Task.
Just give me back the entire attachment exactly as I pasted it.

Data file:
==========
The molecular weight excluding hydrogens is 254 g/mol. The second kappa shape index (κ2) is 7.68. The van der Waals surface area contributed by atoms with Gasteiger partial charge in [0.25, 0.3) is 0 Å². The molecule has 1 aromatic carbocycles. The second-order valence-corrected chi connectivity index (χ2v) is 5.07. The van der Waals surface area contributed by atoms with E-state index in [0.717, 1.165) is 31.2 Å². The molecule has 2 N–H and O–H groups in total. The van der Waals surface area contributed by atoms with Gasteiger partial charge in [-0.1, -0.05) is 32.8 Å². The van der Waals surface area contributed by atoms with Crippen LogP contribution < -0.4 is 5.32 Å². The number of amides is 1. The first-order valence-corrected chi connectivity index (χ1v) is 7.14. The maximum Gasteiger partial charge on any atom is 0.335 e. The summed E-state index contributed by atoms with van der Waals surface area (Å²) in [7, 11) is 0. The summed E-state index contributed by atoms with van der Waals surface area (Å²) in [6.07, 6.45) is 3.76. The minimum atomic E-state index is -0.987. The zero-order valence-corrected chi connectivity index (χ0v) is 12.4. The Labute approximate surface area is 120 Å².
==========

The molecular weight excluding hydrogens is 254 g/mol. The second kappa shape index (κ2) is 7.68. The van der Waals surface area contributed by atoms with Gasteiger partial charge in [0.25, 0.3) is 0 Å². The molecule has 1 aromatic carbocycles. The second-order valence-corrected chi connectivity index (χ2v) is 5.07. The van der Waals surface area contributed by atoms with E-state index in [0.717, 1.165) is 31.2 Å². The molecule has 2 N–H and O–H groups in total. The van der Waals surface area contributed by atoms with Gasteiger partial charge in [-0.1, -0.05) is 32.8 Å². The van der Waals surface area contributed by atoms with Crippen LogP contribution < -0.4 is 5.32 Å². The number of amides is 1. The first-order valence-corrected chi connectivity index (χ1v) is 7.14. The maximum Gasteiger partial charge on any atom is 0.335 e. The summed E-state index contributed by atoms with van der Waals surface area (Å²) in [7, 11) is 0. The summed E-state index contributed by atoms with van der Waals surface area (Å²) in [6.07, 6.45) is 3.76. The minimum atomic E-state index is -0.987. The zero-order valence-corrected chi connectivity index (χ0v) is 12.4. The Labute approximate surface area is 120 Å².